A Hole In My Knee Pants – 1975 NAROPA Class Improvisation

We’ve featured two of these before (“Death is…” and “Marijuana makes”, here’s a third -compositional roll-calls, (NAROPA) class collaborations. This particular one dates from July 28, 1975.

AG: If you’re not on the roll, see me after (the class). If you are on the roll, answer. Just fill out (complete) the sentence – “A hole in the pants at my knees..”,”A hole in the pants at my knees..”, No, it’s not [Allen corrects himself] – “A hole in my knee pants…” And you can fill it out any way you want. Like -“A hole in my knee pants … Read More

Beniamino Placido on The Beat Generation (Italian tv – 1980)

Beniamino Placido in Italian (non-Italian speakers be forewarned) – a t.v. presentation from 1980 (from RAI, from Italian television). The first nine minutes sociological background may seem odd, dry – the benign scholarly Placido? (Norman Rockwell? Harry Truman? “God, Mom and Apple Pie”? (he inscribes this, somewhat surreally, on a blackboard that emerges, at the opportune moment, at his side) – but wait! – from approximately nine minutes in, it livens up.
Fernanda Pivano interviews Allen on first meeting Jack Kerouac. This is followed by priceless footage of Herbert Huncke traveling through a bombed-out ’70’s New York, … Read More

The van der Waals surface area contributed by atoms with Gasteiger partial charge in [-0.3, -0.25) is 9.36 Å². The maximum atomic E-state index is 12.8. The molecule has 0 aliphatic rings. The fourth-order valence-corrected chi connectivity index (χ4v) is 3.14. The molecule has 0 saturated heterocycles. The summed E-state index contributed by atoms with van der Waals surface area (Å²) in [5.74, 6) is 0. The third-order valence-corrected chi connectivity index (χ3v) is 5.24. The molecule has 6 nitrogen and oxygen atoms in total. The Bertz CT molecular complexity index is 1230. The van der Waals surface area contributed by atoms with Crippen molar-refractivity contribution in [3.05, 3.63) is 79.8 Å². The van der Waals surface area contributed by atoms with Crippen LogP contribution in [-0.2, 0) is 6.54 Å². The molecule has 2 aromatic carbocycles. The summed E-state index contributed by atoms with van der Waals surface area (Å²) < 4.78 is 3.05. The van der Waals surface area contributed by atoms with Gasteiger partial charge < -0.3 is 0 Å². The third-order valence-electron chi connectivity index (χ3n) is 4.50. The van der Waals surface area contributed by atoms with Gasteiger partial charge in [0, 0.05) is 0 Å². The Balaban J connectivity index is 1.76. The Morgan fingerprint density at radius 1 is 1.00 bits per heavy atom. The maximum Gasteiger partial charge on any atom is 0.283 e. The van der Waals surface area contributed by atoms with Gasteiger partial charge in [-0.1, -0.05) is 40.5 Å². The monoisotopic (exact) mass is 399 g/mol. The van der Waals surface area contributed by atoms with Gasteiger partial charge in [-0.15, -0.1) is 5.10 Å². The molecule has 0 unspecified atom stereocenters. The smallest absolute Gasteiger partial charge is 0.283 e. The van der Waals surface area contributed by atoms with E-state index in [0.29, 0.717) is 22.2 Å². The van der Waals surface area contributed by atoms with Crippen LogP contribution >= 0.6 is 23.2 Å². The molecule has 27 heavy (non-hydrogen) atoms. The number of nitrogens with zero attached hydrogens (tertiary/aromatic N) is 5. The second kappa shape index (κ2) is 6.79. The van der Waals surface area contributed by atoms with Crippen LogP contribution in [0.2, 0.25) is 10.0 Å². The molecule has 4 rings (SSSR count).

1973 Jack Kerouac Conference Part Two

The remarkable Salem State College Jack Kerouac symposium. Part 2. Here’s a transcription of the first ten minutes. Gregory continuing to be mischievous again, Allen insisting, vigorously, on Kerouac’s bodhisattva quality and transcendental genius.

SS: (Steve Salvo, moderator) ..We could do with a little more order. I don’t mean to sound destructive, non-creative or non-spontaneous but I’d like very much for Allen to finish and then I’d like to address a question to Mr Holmes [John Clellon Holmes].

AG:Yeah I did want to .. I had something very definite to put forth.

GC: If this is going … Read More

1973 Jack Kerouac Conference Part 1

We’ve alerted you before to the remarkable Salem State Beat Treasures, the 1973 Salem State College Arts Festival and its focus on Jack Kerouac – the Jack Kerouac Symposium. Featured participants were Kerouac’s friends, local Lowell professor, Charles Jarvis, artist Stanley Twardowitz, biographer Aaron Latham, novelist John Clellon Holmes, Allen and Peter, and Gregory Corso. Predictably, Gregory Corso steals the limelight (or attempts to steal the limelight – we’ve seen that one before too!) – Allen: “Please..don’t interrupt my poetry”. Gregory (unrepentant): “But when I interrupt, I go fast..” The tape (part one, part two … Read More

Mind, Mouth and Page (continues) – 10

[William Carlos Williams in Rutherford, New Jersey, 1928 – photo via Beinecke Library]
AG: (That) Pound poem I’ll have to find. (It’s) called “In Durance” – 1907, so probably prior to Williams, Williams probably imitating it. Very American in his statement, but, at the same time, written in an archaic style – “In Durance” – [Allen proceeds to read Ezra Pound’s poem “In Durance” in its entirety] – “I am homesick after mine own kind./ Oh I know that there are folk about me, friendly faces,/ But I am homesick after mine own kind..”..”Beyond, beyond, beyond, there lies..” – … Read More